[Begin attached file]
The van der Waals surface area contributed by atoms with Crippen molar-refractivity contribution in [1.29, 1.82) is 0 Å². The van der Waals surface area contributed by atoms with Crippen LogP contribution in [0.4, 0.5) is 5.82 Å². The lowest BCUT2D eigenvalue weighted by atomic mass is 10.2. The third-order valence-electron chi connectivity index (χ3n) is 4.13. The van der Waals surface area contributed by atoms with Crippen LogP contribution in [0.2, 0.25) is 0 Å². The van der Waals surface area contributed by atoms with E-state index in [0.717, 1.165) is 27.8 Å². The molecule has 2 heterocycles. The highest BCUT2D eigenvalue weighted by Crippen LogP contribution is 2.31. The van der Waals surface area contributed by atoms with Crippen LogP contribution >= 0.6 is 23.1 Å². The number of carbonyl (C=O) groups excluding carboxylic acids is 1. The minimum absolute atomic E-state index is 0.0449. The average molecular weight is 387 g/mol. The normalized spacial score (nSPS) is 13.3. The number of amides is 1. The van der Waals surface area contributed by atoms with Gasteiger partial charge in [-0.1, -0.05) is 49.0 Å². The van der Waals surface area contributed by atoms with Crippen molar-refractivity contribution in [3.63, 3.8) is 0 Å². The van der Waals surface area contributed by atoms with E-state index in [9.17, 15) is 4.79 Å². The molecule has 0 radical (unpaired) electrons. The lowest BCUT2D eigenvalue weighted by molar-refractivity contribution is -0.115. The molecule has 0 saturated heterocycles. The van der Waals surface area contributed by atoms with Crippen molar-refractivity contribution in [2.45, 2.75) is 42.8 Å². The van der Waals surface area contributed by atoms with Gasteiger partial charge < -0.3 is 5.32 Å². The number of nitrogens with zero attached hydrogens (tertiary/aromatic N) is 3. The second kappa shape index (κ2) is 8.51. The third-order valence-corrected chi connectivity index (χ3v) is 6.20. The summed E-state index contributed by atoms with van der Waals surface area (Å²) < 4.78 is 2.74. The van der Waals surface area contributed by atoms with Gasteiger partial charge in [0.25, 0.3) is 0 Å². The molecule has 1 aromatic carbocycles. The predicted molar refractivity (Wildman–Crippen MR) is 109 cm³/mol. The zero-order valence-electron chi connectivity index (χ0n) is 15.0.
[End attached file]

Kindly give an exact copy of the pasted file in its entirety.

The van der Waals surface area contributed by atoms with Crippen molar-refractivity contribution in [1.29, 1.82) is 0 Å². The van der Waals surface area contributed by atoms with Crippen LogP contribution in [0.4, 0.5) is 5.82 Å². The lowest BCUT2D eigenvalue weighted by atomic mass is 10.2. The third-order valence-electron chi connectivity index (χ3n) is 4.13. The van der Waals surface area contributed by atoms with Crippen LogP contribution in [0.2, 0.25) is 0 Å². The van der Waals surface area contributed by atoms with E-state index in [0.717, 1.165) is 27.8 Å². The molecule has 2 heterocycles. The highest BCUT2D eigenvalue weighted by Crippen LogP contribution is 2.31. The van der Waals surface area contributed by atoms with Crippen LogP contribution >= 0.6 is 23.1 Å². The number of carbonyl (C=O) groups excluding carboxylic acids is 1. The minimum absolute atomic E-state index is 0.0449. The average molecular weight is 387 g/mol. The normalized spacial score (nSPS) is 13.3. The number of amides is 1. The van der Waals surface area contributed by atoms with Gasteiger partial charge in [-0.1, -0.05) is 49.0 Å². The van der Waals surface area contributed by atoms with Crippen molar-refractivity contribution in [3.63, 3.8) is 0 Å². The van der Waals surface area contributed by atoms with E-state index in [9.17, 15) is 4.79 Å². The molecule has 0 radical (unpaired) electrons. The lowest BCUT2D eigenvalue weighted by molar-refractivity contribution is -0.115. The molecule has 0 saturated heterocycles. The van der Waals surface area contributed by atoms with Crippen molar-refractivity contribution in [2.45, 2.75) is 42.8 Å². The van der Waals surface area contributed by atoms with Gasteiger partial charge < -0.3 is 5.32 Å². The number of nitrogens with zero attached hydrogens (tertiary/aromatic N) is 3. The second kappa shape index (κ2) is 8.51. The third-order valence-corrected chi connectivity index (χ3v) is 6.20. The summed E-state index contributed by atoms with van der Waals surface area (Å²) < 4.78 is 2.74. The van der Waals surface area contributed by atoms with Gasteiger partial charge in [0.25, 0.3) is 0 Å². The molecule has 1 aromatic carbocycles. The predicted molar refractivity (Wildman–Crippen MR) is 109 cm³/mol. The zero-order valence-electron chi connectivity index (χ0n) is 15.0.